Sukí Advanced, Organic Skin Care

A line that has 10% Vitamin C serums, peels, and skin care that relieves cystic acne, eczema, and aging skin may not seem unusual, but when you consider how Sukí achieves clinically-proven results, you might think twice.

Sukí carefully crafted a complete line without these common ingredients that are used in place of the plants, flowers, and fruit extracts which have been used to treat the skin for hundreds of years. The use science to formulate Earth-based ingredients that make positive changes in the skin.

Their website is information disguised as art, it’s beautifully done and brings to life an understanding of what their products can do for your specific skin type. One of my favorites is their Balancing Day Lotion ($32) for all skin types- even breakout-prone, and sensitive. Its consistency packs more of a punch than a usual lotion, and my skin drinks it right in.

Even though it seems like it would make the problem worse, using their Moisture-Balancing ($30) oil on skin that’s troubled or oily can slow (or even stop) excess oil production to eliminate unwanted shine and even breakouts.

For skin that’s mature or is showing some signs of aging, their award-winning Renewal Bio-Resurfacing Facial Peel uses plant-based enzymes along with vitamin c to exfoliate dull skin while creating a bright, new complexion. It’s a one-of-a-kind because of its effectiveness using an ingredient lineup that’s clean and green.

You can learn more about Sukí and purchase products HERE on their site.

It’s also sold HERE at

Parabens, Phthalates, Natural, Organic.. What Does it Mean?

I wanted to break down the labeling on your cosmetics to let you know what it all means, so here we go!

Parabens: When a product touts itself as ‘natural’ these are usually the first to go. Parabens (Butylparaben, Ethylparaben, Methylparaben, Propylparaben) are preservatives put into cosmetics to keep bacteria away and lengthen their shelf life. Some studies have shown a correlation between breast cancer and parabens which may be why I’ve heard time and again from women who have been diagnosed with breast cancer, their doctors urge them to stay away from paraben-laden products. The evidence isn’t conclusive, and there are now more natural alternatives to preservatives.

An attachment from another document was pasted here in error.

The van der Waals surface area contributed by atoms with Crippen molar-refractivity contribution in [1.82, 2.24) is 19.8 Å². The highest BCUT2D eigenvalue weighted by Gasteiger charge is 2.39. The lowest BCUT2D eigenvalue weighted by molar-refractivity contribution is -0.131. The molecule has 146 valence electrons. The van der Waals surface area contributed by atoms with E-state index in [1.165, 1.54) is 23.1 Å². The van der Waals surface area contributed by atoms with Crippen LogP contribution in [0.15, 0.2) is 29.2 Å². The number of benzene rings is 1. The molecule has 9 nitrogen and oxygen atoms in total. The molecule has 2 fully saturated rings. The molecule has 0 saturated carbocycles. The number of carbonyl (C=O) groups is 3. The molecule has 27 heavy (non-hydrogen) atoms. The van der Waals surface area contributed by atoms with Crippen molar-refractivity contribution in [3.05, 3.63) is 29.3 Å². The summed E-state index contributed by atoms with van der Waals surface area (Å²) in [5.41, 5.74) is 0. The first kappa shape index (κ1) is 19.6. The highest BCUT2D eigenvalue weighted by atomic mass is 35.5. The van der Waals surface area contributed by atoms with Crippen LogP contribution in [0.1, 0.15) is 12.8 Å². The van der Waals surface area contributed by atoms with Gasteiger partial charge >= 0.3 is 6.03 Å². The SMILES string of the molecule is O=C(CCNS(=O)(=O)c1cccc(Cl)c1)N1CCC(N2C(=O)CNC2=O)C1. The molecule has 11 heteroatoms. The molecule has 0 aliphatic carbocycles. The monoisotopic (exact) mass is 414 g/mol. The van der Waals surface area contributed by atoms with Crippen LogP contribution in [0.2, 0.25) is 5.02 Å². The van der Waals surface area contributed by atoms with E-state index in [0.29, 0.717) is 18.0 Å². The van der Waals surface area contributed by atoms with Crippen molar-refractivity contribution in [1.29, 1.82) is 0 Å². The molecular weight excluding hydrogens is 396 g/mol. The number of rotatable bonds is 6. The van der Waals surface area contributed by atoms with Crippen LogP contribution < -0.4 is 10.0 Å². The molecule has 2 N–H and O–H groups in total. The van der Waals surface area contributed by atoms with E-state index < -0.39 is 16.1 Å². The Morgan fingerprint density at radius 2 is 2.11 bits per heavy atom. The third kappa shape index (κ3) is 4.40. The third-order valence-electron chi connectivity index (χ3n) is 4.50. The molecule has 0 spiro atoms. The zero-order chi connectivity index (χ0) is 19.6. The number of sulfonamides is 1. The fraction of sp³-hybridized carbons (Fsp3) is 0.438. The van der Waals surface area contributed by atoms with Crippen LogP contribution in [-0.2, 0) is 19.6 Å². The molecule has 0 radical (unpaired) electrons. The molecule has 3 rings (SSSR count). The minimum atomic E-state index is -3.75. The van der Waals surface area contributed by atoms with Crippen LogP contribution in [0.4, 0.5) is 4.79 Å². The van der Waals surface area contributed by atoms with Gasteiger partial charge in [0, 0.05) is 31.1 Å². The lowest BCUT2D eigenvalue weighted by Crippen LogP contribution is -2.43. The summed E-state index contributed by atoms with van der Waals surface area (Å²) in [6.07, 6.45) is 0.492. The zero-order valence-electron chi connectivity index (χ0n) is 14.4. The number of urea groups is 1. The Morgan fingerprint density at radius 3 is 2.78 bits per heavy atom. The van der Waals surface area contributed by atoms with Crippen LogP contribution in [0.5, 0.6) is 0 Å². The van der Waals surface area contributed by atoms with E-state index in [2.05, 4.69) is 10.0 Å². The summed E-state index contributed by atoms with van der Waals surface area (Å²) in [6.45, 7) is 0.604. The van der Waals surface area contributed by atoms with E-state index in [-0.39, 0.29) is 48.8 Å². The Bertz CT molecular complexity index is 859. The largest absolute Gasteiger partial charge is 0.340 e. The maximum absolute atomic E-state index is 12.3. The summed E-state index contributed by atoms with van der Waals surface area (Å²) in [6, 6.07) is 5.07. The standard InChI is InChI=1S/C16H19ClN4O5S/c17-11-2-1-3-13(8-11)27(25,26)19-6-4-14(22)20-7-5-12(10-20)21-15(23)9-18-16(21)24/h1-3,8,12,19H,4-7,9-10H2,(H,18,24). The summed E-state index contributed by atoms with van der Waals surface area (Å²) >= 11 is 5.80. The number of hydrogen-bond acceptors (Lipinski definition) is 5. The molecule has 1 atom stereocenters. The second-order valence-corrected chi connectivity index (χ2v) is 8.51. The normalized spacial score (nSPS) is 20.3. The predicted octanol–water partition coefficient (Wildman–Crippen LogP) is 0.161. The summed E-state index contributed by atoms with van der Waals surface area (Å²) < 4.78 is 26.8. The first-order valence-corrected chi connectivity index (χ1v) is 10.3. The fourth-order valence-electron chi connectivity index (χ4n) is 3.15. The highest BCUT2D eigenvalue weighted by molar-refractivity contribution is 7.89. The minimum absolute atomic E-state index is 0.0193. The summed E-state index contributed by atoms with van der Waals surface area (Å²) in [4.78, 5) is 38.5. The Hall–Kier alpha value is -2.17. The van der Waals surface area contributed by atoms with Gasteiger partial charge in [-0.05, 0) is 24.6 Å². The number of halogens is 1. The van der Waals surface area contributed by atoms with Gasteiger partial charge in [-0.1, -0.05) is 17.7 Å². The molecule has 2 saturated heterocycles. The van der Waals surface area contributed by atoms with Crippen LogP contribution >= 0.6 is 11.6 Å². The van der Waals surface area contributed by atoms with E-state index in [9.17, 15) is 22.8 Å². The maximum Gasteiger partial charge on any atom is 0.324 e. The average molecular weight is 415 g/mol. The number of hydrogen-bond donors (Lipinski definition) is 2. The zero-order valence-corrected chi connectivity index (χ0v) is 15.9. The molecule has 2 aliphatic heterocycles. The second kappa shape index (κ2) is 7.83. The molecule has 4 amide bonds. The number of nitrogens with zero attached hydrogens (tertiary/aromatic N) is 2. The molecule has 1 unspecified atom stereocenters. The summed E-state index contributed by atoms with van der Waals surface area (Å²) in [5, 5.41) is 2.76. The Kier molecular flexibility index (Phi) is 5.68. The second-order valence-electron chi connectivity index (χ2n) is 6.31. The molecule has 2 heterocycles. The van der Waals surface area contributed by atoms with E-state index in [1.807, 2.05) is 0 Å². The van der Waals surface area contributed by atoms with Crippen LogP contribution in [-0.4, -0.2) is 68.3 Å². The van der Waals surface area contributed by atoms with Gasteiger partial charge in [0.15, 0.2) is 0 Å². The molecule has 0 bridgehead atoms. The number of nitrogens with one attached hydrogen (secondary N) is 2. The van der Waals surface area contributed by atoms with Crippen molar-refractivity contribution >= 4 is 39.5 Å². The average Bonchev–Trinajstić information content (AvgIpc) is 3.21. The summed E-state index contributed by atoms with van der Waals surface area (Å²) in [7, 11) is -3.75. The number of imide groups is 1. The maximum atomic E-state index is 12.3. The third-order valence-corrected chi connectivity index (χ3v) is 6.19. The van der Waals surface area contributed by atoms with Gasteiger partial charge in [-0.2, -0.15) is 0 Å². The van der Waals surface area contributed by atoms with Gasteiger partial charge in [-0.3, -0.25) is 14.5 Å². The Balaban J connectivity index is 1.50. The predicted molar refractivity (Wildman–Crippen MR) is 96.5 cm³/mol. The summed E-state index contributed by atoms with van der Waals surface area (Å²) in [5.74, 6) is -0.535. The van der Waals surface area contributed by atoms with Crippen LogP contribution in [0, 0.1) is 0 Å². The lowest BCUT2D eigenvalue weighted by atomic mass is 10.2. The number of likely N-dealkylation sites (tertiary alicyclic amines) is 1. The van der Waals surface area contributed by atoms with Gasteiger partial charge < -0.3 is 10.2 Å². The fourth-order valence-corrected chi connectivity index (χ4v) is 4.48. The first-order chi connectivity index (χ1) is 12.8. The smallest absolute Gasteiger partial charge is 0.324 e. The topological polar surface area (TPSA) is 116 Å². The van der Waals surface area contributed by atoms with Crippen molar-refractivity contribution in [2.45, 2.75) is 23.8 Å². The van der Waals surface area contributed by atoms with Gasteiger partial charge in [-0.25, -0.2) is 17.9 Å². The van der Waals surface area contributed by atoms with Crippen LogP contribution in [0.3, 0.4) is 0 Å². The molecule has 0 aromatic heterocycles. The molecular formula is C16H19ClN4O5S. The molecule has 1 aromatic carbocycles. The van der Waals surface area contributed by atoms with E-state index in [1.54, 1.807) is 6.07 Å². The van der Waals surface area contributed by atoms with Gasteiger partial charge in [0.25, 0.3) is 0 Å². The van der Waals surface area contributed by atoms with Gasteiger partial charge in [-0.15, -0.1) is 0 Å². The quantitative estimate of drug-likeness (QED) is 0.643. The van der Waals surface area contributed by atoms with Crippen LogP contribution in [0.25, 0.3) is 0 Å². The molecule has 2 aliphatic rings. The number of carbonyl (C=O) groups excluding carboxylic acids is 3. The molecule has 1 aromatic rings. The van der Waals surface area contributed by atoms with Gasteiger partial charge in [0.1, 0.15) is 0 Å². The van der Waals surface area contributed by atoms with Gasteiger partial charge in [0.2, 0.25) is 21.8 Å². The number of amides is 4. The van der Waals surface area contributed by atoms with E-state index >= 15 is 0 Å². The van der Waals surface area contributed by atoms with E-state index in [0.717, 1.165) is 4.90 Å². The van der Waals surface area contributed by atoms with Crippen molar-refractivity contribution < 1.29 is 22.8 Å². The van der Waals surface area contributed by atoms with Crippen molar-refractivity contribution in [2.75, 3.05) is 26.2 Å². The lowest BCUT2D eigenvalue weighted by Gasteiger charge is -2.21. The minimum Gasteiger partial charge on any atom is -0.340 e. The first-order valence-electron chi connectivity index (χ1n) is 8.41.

Fragrance and Phthalates: If you have allergies or sensitive skin, look for fragrance-free. Not only will the absence of the fragrance itself be a plus, but the product will be free of phthalates, man-made particles that help the fragrance to last longer and have shown to be an immune system toxin.

Natural: Something we’re seeing more and more of that really doesn’t mean much. It’s supposed to signify that the company used fewer chemicals and more plants, but there aren’t any FDA regulations on using the term so it’s basically a free-for-all.

Allergy Tested: It’s nice that companies try to eliminate the known allergens to cut down on reactions, but the fact remains that my allergies aren’t the same as yours. It could have something with wheat protein in it instead of soy, which is great if you’re allergic to soy, but if you have Celiac it doesn’t matter. If you have allergies, comb the ingredient listing to see if it’s something you can use and don’t rely on the company to tell you if it’s safe.

Dermatologist Tested & Approved: There isn’t a specific ‘test’ a derm would have to perform to approve something. In fact, if your aunt was a dermatologist, she would just have to say ‘yup, I approve’ and you’d be all set for labeling. Don’t hang your hopes on it being well-loved by tons of derms, that isn’t the way it works.

Non Irritating:  To whose skin? Again, it’s all about what works for you so this is a pretty general statement.

Non Comedogenic or Non Acnegenic: Also not FDA defined, but there are products that are known to be heavy on the skin and cause blackheads and breakouts. Check out the comedogenicity scale over at DERMAdoctor to see what you should stay away from if your skin is troubled.

Petrochemical Free: Meaning free from anything petroleum based (ethylene and propylene are most common). The jury is still out as far as how petrochemicals affect your health, but I try to stay away from them just because they aren’t great for the skin.